A new concert hall at St. Paul’s Ordway Center wows with intimate seating and an undulating wood ceiling screen
By Joel Hoekstra
More than three decades ago, when grand plans were hatched to build the Ordway Center for the Performing Arts on Rice Park in downtown St. Paul, the founders’ vision called for two performance spaces: a 2,000-seat music hall for big shows and a 1,000-seat concert venue for smaller performances. But budget constraints forced several compromises, and in the end the latter space became a 300-seat theater that lacked the acoustics required for truly great music making.
Happily, this past spring, as the Ordway celebrated its 30th anniversary, the original vision was finally realized when a new 1,100-seat concert hall opened on the site of the old McKnight Theatre. Fused to the Ordway’s main lobby and wrapped in a glass-and-copper facade that matches the beauty of the existing exterior, the $35 million concert hall blends seamlessly with the original design, though its interior is hardly a throwback to 1985. “It’s a contemporary cousin to the music theater space,” says lead designer Tim Carl, FAIA, of Minneapolis-based HGA Architects and Engineers.
Concertgoers arriving via the new Washington Street entrance encounter a three-story lobby paneled in mahogany and carpeted in a blue-dot pattern that echoes the design scheme of the existing Ordway lobby. After climbing the stairs to the balcony or stopping at one of the bars for a drink, visitors enter a hall warmed both visually and acoustically by grillwork stained to recall the mahogany from the lobby, and by fluted, white glass-fiber-reinforced gypsum panels. No seat is more than 90 feet from the stage, and three rows of “choir loft” seating behind the stage allow some patrons to experience the performance from a particularly intimate vantage point. An undulating ribbon of oak dowels (stained to match the mahogany) hangs from the ceiling, creating a forced perspective even from the last row of the highest balcony. “Visually, it brings the musicians even closer,” says Ordway production director Andy Luft.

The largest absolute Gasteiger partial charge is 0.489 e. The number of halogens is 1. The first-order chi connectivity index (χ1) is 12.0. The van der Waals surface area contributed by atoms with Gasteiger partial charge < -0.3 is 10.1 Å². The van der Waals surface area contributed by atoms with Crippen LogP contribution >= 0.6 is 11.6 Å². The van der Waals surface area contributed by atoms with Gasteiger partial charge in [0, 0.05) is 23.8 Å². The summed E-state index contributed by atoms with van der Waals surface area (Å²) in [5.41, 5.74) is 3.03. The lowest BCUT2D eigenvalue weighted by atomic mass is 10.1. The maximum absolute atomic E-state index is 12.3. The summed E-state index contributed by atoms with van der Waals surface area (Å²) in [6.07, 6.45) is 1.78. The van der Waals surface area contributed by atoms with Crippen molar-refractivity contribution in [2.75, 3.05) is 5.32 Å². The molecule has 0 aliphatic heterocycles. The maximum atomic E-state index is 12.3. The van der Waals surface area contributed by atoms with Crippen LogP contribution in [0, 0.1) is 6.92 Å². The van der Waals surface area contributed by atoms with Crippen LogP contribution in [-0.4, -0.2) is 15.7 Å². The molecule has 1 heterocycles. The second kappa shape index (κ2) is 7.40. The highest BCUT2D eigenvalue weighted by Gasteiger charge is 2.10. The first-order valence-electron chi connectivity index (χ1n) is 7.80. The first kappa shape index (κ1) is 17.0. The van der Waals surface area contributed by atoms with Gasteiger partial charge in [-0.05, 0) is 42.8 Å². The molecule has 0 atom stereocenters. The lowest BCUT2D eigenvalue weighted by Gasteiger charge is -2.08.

Interestingly, there were no plans to demolish the McKnight Theatre when HGA was originally hired in 2007. At the time, the small theater was mainly used by local theater groups, while the Ordway’s resident arts partners—the Minnesota Opera, the St. Paul Chamber Orchestra, and the Schubert Club—struggled to maximize performance and rehearsal time in the music theater. To accommodate a wide range of setups, including grand operas, chamber concerts, and even Broadway shows, the stage had to be altered almost daily—requiring a considerable investment of time and, therefore, labor costs.
“There simply were not enough hours in the hall to do all the programming that each organization wanted to do,” says Ordway president Patricia Mitchell. Additionally, the Ordway was short on backstage space for changing rooms, instrument storage, and other vital functions. When someone suggested taking a wrecking ball to the McKnight and revisiting the original vision to create more space for music performances, the idea seemed both laughable and genius.
Acoustics can make or break a hall, so HGA partnered with acoustician Paul Scarbrough of the Connecticut-based firm Akustiks to create a space that parallels the acoustical qualities of the world’s most renowned halls. (Scarbrough was recently hired to fix the acoustics of Avery Fisher Hall at Lincoln Center in New York City.) The final scheme includes several sound reflectors hidden behind the undulating ceiling, as well as sculpted wall panels carefully calibrated to keep the room from being too dead or lively. During performances of jazz or amplified music, banner curtains can be lowered into the space to absorb sound. Members of the St. Paul Chamber Orchestra, the space’s main tenant, rave about the environment. The acoustics are clear, deep, and warm, says SPCO president Bruce Coppock. “And the hall has extraordinary tolerance for low volume,” he adds. “You can literally hear a pin drop.”
Orchestra members also weighed in on how the space should look. “They didn’t want a space that looked like a musical metaphor,” says Carl. “And they also didn’t want overwhelming architecture. So once the lights dim and the musicians start to play, the focus is all on the music.”
Ordway officials wanted a house that would work financially. “The McKnight was a great space, but it was about 450 seats short of being profitable,” says Luft. “It was hard to make ends meet.” By raising the roof height and expanding the footprint by several feet to the north and east, HGA was able to bring capacity to 1,100 persons, an ideal figure for future ticket sales.
As part of the project, HGA also added more bars, ticket windows, and dressing rooms to the existing Ordway space. But patrons and performers alike hardly notice these enhancements once they’ve heard a few notes in the new concert hall. After a recent performance, an internationally known violinist was overheard saying, as he exited the building, “The only trouble is, we’ll never play in a hall as wonderful as this one anyplace else.”
ORDWAY CENTER FOR THE PERFORMING ARTS, EXPANSION AND REMODELING
Location: St. Paul, Minnesota
Client: Ordway Center for the Performing Arts
Architect: HGA Architects and Engineers
Principal-in-charge: Daniel Avchen, FAIA
Architectural team: Tim Carl, FAIA; Jamie Milne Rojek, AIA; Rebecca Krull Kraling, AIA; Steve Philippi; Cheryl Amdal
Engineer: HGA Architects and Engineers
Construction manager: McGough Construction
Size: 74,900 square feet (56,900 new, 18,000 renovated)
Cost: $35 million
Completion: March 2015
Photographer: Paul Crosby